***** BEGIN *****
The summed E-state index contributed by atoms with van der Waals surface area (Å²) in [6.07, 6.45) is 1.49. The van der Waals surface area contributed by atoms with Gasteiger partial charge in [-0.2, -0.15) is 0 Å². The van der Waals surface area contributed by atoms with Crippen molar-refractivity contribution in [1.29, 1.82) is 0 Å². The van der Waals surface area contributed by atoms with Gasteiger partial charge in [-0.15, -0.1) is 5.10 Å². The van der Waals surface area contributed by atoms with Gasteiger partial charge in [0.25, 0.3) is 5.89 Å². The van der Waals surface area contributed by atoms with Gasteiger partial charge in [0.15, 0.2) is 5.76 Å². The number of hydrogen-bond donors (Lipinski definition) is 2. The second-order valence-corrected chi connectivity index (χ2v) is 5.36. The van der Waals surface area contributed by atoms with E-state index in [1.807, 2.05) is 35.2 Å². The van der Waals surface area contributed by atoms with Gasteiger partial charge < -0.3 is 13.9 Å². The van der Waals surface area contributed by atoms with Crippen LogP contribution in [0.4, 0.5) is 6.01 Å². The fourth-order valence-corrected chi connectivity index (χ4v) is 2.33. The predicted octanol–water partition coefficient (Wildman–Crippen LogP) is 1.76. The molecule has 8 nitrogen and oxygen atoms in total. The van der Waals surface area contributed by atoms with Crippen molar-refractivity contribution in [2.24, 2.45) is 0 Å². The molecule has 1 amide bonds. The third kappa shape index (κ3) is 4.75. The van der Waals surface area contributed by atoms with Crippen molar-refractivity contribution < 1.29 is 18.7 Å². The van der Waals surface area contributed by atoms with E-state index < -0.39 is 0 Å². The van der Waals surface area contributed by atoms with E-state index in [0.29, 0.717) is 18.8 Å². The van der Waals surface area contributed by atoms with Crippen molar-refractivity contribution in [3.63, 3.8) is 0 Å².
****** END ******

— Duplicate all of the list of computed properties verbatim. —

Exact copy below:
The summed E-state index contributed by atoms with van der Waals surface area (Å²) in [6.07, 6.45) is 1.49. The van der Waals surface area contributed by atoms with Gasteiger partial charge in [-0.2, -0.15) is 0 Å². The van der Waals surface area contributed by atoms with Crippen molar-refractivity contribution in [1.29, 1.82) is 0 Å². The van der Waals surface area contributed by atoms with Gasteiger partial charge in [-0.15, -0.1) is 5.10 Å². The van der Waals surface area contributed by atoms with Gasteiger partial charge in [0.25, 0.3) is 5.89 Å². The van der Waals surface area contributed by atoms with Gasteiger partial charge in [0.15, 0.2) is 5.76 Å². The number of hydrogen-bond donors (Lipinski definition) is 2. The second-order valence-corrected chi connectivity index (χ2v) is 5.36. The van der Waals surface area contributed by atoms with E-state index in [1.807, 2.05) is 35.2 Å². The van der Waals surface area contributed by atoms with Gasteiger partial charge < -0.3 is 13.9 Å². The van der Waals surface area contributed by atoms with Crippen LogP contribution in [0.4, 0.5) is 6.01 Å². The fourth-order valence-corrected chi connectivity index (χ4v) is 2.33. The predicted octanol–water partition coefficient (Wildman–Crippen LogP) is 1.76. The molecule has 8 nitrogen and oxygen atoms in total. The van der Waals surface area contributed by atoms with Crippen molar-refractivity contribution in [2.24, 2.45) is 0 Å². The molecule has 1 amide bonds. The third kappa shape index (κ3) is 4.75. The van der Waals surface area contributed by atoms with Crippen molar-refractivity contribution < 1.29 is 18.7 Å². The van der Waals surface area contributed by atoms with E-state index < -0.39 is 0 Å². The van der Waals surface area contributed by atoms with E-state index in [0.29, 0.717) is 18.8 Å². The van der Waals surface area contributed by atoms with Crippen molar-refractivity contribution in [3.63, 3.8) is 0 Å².